Here are three churches, viz. St James’s, Trinity and Holy church. Likewise Methodist, Quarter and Presbyterian, meetings. James Hogarth Esq. has been a very great benefactor to this town. In 1785 he built a church on Mount Pleasant, which cost sixteen hundred pounds; but as he could not get it consecrated, he opened it for the Methodists. The above gentleman continued building for forty two years, in which time he built two hundred houses, which are still his property: he also built ten square ships, from two hundred and fifty to four hundred tons each. He is the principal subscriber to the Dispensary, and wishes to advance it to an hospital. He also erected a charity school, and endowed it with twenty pounds per annum; he was the first subscriber to the Sunday schools, and still continues one of the principals. He erected and manufactory of work for the poor; he likewise gave a premium for industry. What is remarkable, he always did his business without a clerk.

Market days: Tuesday, Thursday, and Saturday; fair day, August 12.

Source

Peter Barfoot and John Wilkes, Universal British Directory, vol. 4 (London: c.1796)

Greystoke in 1829

In Jollie gave a long description of Greystoke Castle. He had less to say about the village itself. ‘Greystock or Greystoke, the village which is the head of this parish, is pleasantly situated near the source of the river Petterill … near the south-east corner of the large and beautiful park in which stands Greystoke castle, a modern edifice, erected about 160 years ago by the Hon. Charles Howard, and greatly improved by his grandson, the late Duke of Norfolk, who bequeathed it and the barony to his nephew the Hon. Henry Howard, who now resides there. [There then follows a description of the castle and grounds] … Greystoke church is a spacious edifice, dedicated to St Andrew.’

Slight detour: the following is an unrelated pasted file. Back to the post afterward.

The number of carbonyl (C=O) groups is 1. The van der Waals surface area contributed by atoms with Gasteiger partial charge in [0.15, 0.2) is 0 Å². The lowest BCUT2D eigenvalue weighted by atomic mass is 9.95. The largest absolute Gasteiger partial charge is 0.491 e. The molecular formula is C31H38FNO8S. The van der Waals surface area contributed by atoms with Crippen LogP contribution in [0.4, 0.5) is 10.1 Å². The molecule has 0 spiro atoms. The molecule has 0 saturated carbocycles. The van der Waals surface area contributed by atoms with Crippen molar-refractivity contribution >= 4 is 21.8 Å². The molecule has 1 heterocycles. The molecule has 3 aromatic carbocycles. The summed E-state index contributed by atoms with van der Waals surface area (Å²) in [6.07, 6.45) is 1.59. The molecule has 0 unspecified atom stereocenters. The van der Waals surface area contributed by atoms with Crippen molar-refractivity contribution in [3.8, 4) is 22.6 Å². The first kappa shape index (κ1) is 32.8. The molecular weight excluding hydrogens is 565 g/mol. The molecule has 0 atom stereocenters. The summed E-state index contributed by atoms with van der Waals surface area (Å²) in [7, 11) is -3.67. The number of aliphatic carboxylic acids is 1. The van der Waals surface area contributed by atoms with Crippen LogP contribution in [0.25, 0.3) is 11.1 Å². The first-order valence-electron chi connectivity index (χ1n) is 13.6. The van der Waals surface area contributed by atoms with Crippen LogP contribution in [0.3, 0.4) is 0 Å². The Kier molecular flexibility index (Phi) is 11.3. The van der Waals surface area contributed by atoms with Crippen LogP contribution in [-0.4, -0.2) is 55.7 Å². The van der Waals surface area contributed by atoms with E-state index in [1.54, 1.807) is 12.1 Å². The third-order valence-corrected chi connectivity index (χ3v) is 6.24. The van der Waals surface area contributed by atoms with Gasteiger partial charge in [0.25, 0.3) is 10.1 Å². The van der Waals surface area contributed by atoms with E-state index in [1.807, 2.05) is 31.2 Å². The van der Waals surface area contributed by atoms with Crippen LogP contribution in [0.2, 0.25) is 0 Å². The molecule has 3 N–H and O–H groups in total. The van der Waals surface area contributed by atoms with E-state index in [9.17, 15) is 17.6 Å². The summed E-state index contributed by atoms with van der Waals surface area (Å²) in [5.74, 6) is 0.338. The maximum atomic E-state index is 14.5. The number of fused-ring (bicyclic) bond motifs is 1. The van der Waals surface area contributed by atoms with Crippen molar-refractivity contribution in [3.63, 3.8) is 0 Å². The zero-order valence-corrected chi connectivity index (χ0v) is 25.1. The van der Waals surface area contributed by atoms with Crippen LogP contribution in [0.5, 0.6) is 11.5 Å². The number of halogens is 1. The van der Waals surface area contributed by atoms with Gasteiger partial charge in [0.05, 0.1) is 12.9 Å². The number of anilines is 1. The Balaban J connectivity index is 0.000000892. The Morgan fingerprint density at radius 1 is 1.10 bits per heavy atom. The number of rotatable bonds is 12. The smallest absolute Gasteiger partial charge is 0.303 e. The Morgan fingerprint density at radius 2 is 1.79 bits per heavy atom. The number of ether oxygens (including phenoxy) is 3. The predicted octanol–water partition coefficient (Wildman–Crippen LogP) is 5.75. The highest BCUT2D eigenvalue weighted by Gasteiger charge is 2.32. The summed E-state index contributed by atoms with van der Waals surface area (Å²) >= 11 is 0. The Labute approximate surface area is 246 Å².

It was largely an agricultural parish. The other main sources of employment were limestone quarrying and lime-burning particulalry in the nineteenth century. The medieval church was restored 1818.

Sources

William Parson and William White, History, Directory and Gazetteer of Cumberland and Westmorland (Leeds: Edward Baines and Son, 1829)

cumbriacountyhistory.org.uk/township/greystoke

Threlkeld 1829